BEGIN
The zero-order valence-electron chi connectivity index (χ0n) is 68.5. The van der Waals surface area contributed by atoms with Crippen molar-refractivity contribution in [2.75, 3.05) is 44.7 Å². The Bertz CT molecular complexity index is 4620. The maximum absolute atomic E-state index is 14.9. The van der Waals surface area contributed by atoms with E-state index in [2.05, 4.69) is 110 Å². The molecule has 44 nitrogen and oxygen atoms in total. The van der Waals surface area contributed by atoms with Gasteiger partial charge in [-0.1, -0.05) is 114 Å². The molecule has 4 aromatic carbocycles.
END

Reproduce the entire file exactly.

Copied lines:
The zero-order valence-electron chi connectivity index (χ0n) is 68.5. The van der Waals surface area contributed by atoms with Crippen molar-refractivity contribution in [2.75, 3.05) is 44.7 Å². The Bertz CT molecular complexity index is 4620. The maximum absolute atomic E-state index is 14.9. The van der Waals surface area contributed by atoms with E-state index in [2.05, 4.69) is 110 Å². The molecule has 44 nitrogen and oxygen atoms in total. The van der Waals surface area contributed by atoms with Gasteiger partial charge in [-0.1, -0.05) is 114 Å². The molecule has 4 aromatic carbocycles.